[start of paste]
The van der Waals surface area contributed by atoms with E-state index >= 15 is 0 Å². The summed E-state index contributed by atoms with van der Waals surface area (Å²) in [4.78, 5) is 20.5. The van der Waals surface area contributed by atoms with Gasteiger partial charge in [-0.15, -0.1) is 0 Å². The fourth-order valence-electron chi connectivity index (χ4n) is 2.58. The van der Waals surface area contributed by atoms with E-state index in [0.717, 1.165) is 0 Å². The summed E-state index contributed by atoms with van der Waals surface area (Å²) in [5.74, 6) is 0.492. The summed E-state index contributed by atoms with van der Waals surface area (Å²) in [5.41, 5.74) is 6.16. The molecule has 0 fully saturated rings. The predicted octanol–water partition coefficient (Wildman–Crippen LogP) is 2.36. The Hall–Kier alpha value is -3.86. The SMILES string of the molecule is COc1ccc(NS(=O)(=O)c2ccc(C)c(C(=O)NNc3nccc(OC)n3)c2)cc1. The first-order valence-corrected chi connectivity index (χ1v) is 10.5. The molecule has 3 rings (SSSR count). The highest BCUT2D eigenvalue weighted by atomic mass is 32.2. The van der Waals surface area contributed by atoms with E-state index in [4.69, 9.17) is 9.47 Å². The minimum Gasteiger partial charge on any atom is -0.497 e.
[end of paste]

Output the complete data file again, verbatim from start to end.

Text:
The van der Waals surface area contributed by atoms with E-state index >= 15 is 0 Å². The summed E-state index contributed by atoms with van der Waals surface area (Å²) in [4.78, 5) is 20.5. The van der Waals surface area contributed by atoms with Gasteiger partial charge in [-0.15, -0.1) is 0 Å². The fourth-order valence-electron chi connectivity index (χ4n) is 2.58. The van der Waals surface area contributed by atoms with E-state index in [0.717, 1.165) is 0 Å². The summed E-state index contributed by atoms with van der Waals surface area (Å²) in [5.74, 6) is 0.492. The summed E-state index contributed by atoms with van der Waals surface area (Å²) in [5.41, 5.74) is 6.16. The molecule has 0 fully saturated rings. The predicted octanol–water partition coefficient (Wildman–Crippen LogP) is 2.36. The Hall–Kier alpha value is -3.86. The SMILES string of the molecule is COc1ccc(NS(=O)(=O)c2ccc(C)c(C(=O)NNc3nccc(OC)n3)c2)cc1. The first-order valence-corrected chi connectivity index (χ1v) is 10.5. The molecule has 3 rings (SSSR count). The highest BCUT2D eigenvalue weighted by atomic mass is 32.2. The van der Waals surface area contributed by atoms with E-state index in [4.69, 9.17) is 9.47 Å². The minimum Gasteiger partial charge on any atom is -0.497 e.